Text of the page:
I grew up during a time when strawberries were only available in shops for maybe 4 weeks a year, usually the same time as asparagus. We bought apples and pears in autumn. I remember when the first courgettes turned up on our local market. We thought they were some kind of exotic cucumber. To this day, people in rural areas of Southern Europe are far more connected to their food and eat mainly local and seasonal. An Italian Mama will not serve you a fresh tomato salad in the middle of winter. In the village where we lived in Italy there is a shop specialising in citrus fruit from Sicily. It is only open from November to May, the citrus season. The rest of the year the shop is simply closed!
Where am I going with all this? For 5 years while living in Italy, we lived on virtually no money. We ate what we grew on our land and what we foraged. I became very good on the foraging, looking over peoples shoulders, researching on line and in books and finally developing an instinct on what might or might not be edible. There were 2 things I discovered while living like this:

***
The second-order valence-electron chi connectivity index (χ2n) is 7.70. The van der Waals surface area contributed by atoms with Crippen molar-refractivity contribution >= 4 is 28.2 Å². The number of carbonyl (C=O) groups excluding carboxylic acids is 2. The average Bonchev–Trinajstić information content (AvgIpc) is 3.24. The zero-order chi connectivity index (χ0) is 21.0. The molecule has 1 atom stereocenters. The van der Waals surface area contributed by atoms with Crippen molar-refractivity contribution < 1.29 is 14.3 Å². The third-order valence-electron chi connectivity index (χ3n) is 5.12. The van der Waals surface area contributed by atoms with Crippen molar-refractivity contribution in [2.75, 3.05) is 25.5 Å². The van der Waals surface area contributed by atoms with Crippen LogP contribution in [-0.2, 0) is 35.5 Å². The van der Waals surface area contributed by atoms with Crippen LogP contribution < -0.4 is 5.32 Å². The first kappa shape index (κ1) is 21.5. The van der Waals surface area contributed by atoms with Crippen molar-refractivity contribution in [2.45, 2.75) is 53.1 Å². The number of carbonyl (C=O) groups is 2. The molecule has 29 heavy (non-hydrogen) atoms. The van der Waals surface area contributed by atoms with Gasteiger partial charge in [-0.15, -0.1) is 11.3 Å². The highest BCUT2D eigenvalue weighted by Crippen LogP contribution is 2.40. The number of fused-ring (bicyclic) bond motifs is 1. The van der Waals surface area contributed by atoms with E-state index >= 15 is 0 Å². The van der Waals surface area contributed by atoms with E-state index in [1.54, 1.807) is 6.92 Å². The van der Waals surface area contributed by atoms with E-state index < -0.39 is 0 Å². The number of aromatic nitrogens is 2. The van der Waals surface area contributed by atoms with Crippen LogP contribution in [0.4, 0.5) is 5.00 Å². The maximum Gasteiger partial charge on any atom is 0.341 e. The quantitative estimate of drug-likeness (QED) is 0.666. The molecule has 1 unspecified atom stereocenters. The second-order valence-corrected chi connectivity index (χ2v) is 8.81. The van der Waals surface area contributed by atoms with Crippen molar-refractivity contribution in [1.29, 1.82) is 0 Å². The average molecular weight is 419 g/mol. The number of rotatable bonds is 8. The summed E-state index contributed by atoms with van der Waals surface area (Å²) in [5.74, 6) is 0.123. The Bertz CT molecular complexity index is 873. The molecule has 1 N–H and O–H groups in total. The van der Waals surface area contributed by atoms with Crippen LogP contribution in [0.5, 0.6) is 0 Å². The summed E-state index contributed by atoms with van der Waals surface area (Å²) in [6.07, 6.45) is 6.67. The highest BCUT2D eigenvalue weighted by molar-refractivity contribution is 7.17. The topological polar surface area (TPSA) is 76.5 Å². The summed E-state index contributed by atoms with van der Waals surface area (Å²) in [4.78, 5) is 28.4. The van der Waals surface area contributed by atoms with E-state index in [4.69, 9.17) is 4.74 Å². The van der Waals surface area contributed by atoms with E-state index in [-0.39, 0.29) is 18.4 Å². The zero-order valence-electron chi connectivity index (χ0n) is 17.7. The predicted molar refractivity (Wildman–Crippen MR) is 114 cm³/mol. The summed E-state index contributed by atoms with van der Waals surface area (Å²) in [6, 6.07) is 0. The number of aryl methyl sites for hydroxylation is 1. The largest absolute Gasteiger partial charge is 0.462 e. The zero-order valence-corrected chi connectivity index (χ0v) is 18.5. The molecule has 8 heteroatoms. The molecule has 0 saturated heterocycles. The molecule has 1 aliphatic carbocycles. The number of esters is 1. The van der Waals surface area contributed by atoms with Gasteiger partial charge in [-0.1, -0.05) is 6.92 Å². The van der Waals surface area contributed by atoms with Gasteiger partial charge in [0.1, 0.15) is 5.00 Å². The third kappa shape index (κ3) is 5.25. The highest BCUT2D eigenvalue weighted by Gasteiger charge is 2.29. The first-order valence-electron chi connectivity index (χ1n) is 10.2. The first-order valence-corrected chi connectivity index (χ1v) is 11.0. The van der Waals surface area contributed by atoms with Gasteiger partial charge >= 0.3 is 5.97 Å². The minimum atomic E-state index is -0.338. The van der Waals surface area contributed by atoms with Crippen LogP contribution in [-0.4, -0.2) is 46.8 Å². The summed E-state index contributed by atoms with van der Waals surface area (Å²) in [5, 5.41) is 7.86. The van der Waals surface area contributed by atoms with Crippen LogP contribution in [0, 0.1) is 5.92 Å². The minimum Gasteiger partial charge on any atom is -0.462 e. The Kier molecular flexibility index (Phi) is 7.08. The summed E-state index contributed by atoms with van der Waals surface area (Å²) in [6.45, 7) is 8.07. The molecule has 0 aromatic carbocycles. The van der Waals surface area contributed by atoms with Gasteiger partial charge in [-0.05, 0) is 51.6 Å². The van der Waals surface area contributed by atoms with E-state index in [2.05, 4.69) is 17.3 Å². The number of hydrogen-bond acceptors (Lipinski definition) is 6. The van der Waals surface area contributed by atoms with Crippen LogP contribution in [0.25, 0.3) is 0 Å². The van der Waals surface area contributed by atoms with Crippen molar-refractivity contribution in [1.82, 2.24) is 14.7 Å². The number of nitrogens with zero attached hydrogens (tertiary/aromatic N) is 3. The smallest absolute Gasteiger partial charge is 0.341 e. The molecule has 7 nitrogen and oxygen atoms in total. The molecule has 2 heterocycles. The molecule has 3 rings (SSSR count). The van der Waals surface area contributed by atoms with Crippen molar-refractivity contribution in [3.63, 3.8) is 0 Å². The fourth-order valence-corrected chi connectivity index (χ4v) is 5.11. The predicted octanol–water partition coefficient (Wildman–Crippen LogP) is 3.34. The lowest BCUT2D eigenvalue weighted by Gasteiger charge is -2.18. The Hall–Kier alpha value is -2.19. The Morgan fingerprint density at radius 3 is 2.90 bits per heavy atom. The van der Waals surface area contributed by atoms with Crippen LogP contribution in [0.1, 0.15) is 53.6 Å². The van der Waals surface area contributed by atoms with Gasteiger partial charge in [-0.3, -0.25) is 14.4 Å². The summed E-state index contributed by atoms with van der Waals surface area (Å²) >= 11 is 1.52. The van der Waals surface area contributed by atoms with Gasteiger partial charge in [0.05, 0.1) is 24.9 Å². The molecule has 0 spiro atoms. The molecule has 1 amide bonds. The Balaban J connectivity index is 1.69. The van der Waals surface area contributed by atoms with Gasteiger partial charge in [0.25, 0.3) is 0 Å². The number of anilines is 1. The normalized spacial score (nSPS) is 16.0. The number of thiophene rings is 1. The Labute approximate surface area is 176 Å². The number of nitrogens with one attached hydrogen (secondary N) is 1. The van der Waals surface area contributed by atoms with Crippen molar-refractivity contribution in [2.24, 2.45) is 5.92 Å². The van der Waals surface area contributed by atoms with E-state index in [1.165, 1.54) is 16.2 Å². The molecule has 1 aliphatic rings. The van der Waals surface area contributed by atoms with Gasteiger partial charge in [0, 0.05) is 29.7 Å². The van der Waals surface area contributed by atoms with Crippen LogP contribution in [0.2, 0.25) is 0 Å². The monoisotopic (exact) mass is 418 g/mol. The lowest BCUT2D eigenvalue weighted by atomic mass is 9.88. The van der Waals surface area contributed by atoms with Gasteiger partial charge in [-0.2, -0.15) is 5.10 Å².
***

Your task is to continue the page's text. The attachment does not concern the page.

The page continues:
Whatever nature produces at any particular time of year in any particular climate, is exactly what your body needs at that time and place. Spring is the traditional time that the subsistence farmer has his so-called ‘hunger gap’. His crops haven’s started yielding yet and at the same time his stores of preserves from the previous year are starting to run low. This is the time that nature produces an abundance of fresh, succulent leaves. Many of them have medicinal properties as cleansers, giving the whole body a thorough spring clean, from liver to kidneys, bladder, prostate, spleen and blood. In summer the days are longer and we tend to live more active outdoor lives. It’s then we have an abundance of field crops, fresh fruit and berries that don’t store well, etc, giving us all the easily accessible energy to keep us going. Autumn is when the starchy root and nut crops ripen, most of them storable, as well as more storable fruit, such as apples and pears. All these carbohydrates give our bodies some sustenance to prepare for the lean winter months, where we also need more energy to generate heat, but more slow release energy. Come spring, the body needs cleansing again after eating mostly starchy food over the winter and so the cycle begins again. Our problem is we have become detached from the cycles of nature, whether it is that we sit in an air-conditioned/central-heated office rather than in the great outdoors or whether we fall for the trap that we insist on eating strawberries or fresh tomatoes at Christmas time or indeed eat tons of processed food.